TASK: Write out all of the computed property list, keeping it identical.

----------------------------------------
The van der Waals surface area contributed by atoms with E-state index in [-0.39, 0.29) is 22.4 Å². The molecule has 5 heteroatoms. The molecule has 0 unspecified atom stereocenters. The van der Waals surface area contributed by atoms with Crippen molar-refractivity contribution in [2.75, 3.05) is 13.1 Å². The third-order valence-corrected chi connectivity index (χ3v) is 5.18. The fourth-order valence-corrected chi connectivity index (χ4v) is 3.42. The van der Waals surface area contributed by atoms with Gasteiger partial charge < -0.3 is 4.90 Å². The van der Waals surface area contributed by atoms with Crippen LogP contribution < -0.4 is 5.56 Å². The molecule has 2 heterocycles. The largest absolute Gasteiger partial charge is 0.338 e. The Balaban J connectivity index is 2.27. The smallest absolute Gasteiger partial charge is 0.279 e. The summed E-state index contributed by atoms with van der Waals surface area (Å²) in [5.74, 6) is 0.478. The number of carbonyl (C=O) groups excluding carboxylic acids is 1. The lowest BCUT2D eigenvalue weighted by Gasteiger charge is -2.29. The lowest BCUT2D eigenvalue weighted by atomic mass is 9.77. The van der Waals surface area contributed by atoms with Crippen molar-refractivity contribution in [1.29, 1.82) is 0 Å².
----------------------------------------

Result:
The van der Waals surface area contributed by atoms with E-state index in [-0.39, 0.29) is 22.4 Å². The molecule has 5 heteroatoms. The molecule has 0 unspecified atom stereocenters. The van der Waals surface area contributed by atoms with Crippen molar-refractivity contribution in [2.75, 3.05) is 13.1 Å². The third-order valence-corrected chi connectivity index (χ3v) is 5.18. The fourth-order valence-corrected chi connectivity index (χ4v) is 3.42. The van der Waals surface area contributed by atoms with Gasteiger partial charge < -0.3 is 4.90 Å². The van der Waals surface area contributed by atoms with Crippen LogP contribution < -0.4 is 5.56 Å². The molecule has 2 heterocycles. The largest absolute Gasteiger partial charge is 0.338 e. The Balaban J connectivity index is 2.27. The smallest absolute Gasteiger partial charge is 0.279 e. The summed E-state index contributed by atoms with van der Waals surface area (Å²) in [5.74, 6) is 0.478. The number of carbonyl (C=O) groups excluding carboxylic acids is 1. The lowest BCUT2D eigenvalue weighted by Gasteiger charge is -2.29. The lowest BCUT2D eigenvalue weighted by atomic mass is 9.77. The van der Waals surface area contributed by atoms with Crippen molar-refractivity contribution in [1.29, 1.82) is 0 Å².